Which is most important? To ensure our teams are fully busy or to maximise the value delivered by the development pipeline? I’m hoping to have you consider that there may be times in when it is in the company’s interest to pay people to “look out of the window” for periods of time.
Throughput decreases as capacity utilisation approaches 100%
Think about a highway – cars flow fine when there is little traffic. When the volume of traffic goes above 80%, we start to get traffic jams. As the loading on the highway approaches 100% then we end up almost no flow at all. The overall value delivered (i.e. people getting to where they want to go) is less. Models have been developed which give the underlying maths of why this is. Highway designers have actually taken these model’s to heart and there are now places were cars are held by traffic lights on the sliproad at peak times in order to maintain a smooth flow on the main highway. The funny thing is this improves everybody’s end-2-end journey time including the cars which were held on the sliproad for a period. Its counter-intuitive, as it probably doesn’t feel like that when you are sitting on the sliproad not going anywhere.
A development pipeline has similar characteristics to a highway. The inherent variation in both demand and supply means that throughput is maximised when the pipeline is run on average below full capacity.
One of the teams I coach is effectively doing a whole release which is dominated by a technical upgrade. To simplify the situation, what that means is that it requires the developers and testers but not the analysts. What should the analysts do whilst the developers/testers are busy with this release?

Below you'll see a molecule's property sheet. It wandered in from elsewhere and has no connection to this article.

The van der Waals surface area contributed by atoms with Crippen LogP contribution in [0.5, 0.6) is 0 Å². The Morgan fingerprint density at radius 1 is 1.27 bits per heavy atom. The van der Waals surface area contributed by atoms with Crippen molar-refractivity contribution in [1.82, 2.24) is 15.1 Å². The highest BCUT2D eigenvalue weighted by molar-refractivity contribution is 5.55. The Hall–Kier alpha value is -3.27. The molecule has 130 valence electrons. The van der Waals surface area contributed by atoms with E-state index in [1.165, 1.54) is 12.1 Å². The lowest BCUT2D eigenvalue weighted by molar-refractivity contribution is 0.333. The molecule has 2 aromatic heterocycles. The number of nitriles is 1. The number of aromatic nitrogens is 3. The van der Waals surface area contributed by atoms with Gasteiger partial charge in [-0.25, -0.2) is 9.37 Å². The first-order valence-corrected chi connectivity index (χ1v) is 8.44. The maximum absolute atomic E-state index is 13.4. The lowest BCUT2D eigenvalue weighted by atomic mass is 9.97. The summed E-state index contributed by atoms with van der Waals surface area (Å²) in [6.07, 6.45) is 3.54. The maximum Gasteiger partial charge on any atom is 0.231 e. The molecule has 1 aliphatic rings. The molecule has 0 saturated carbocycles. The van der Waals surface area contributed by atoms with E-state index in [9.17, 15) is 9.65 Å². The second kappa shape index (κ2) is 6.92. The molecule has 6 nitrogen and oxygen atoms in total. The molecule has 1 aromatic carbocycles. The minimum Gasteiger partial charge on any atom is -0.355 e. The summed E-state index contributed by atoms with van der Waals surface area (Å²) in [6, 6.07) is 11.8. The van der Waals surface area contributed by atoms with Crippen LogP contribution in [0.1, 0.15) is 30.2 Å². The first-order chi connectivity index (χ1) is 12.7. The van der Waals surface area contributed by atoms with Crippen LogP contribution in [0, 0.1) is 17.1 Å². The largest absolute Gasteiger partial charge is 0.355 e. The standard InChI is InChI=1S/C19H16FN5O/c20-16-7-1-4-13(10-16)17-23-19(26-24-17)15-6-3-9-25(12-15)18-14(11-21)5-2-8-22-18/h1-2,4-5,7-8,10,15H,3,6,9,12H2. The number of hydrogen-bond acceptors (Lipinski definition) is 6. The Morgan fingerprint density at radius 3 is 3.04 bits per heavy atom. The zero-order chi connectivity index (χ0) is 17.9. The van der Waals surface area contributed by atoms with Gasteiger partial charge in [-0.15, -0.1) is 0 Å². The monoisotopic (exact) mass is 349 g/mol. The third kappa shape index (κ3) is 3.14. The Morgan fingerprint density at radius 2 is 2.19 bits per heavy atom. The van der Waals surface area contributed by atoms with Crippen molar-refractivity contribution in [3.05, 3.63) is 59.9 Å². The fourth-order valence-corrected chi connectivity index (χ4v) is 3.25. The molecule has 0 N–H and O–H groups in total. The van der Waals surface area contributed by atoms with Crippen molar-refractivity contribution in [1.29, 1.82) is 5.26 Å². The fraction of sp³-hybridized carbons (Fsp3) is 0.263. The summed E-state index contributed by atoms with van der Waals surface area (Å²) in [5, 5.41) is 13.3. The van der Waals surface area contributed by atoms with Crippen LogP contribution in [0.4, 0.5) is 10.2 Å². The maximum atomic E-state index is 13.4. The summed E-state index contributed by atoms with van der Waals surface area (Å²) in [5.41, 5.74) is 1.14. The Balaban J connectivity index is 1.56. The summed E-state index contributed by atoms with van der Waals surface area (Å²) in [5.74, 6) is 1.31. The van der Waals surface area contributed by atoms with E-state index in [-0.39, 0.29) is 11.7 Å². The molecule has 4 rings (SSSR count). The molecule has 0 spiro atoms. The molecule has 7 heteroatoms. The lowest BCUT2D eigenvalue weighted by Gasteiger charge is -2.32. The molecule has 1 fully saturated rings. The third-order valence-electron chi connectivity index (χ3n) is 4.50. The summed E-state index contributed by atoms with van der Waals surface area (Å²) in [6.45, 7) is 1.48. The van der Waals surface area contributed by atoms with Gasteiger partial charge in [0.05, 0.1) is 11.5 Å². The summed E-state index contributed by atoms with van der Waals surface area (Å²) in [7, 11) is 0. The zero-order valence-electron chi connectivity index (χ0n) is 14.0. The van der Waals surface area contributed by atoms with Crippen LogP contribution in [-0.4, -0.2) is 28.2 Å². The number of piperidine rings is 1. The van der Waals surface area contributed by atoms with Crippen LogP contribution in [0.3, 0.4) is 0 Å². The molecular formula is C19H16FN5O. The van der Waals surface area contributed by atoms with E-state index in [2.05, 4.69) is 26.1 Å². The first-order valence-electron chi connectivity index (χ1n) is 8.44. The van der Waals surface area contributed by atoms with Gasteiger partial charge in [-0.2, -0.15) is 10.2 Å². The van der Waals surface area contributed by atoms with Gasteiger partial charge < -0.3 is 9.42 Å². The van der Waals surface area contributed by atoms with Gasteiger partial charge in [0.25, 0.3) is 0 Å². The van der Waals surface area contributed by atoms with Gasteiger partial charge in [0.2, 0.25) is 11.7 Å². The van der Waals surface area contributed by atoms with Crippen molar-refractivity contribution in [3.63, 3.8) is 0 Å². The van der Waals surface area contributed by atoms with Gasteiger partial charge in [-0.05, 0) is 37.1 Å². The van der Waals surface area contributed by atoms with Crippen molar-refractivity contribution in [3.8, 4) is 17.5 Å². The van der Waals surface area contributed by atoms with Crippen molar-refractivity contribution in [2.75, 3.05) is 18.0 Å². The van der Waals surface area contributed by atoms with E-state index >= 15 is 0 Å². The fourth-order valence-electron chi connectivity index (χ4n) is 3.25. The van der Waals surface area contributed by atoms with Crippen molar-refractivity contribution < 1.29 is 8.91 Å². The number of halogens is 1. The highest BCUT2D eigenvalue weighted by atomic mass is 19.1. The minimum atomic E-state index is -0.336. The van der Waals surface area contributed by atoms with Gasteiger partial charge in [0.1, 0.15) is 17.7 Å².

- Worst option: Do more analysis. Since the bottleneck is not analysis work, all this will do is pile up a lot of work for the developers/testers to work on. This pile will probably never disappear because as soon as the developers remove something from it, the analysts will continue adding a new item. We haven’t increased the value generated by the pipeline but we’ve increased the cycle time and hence decreased agility and speed of feedback/learning. Think of all the management and communication that with be required to look after this pile of half finished work? The overall value generated is almost certainly negative.
- Better option: Analysts look out the window for a while. This has no negative effects on the value delivered. Of course, if this is a permanent thing (which in this case it isn’t) we should look into reducing the number of analysts.
- Best option: Analysts learn over time how to help with development and test. They may not be the most efficient at these tasks. T-shaped individuals can move to the bottleneck and increase it’s capacity. This would enable the technical release to be ready earlier and hence increases the value delivered by the pipeline.
It’s counter-intuitive for us to accept that there are situations where the most value people can generate in the short-term is to do nothing. We all like to be busy. It’s not about the productivity of the individual but the productivity of the pipeline as a whole. What do you think?
A pipeline near you?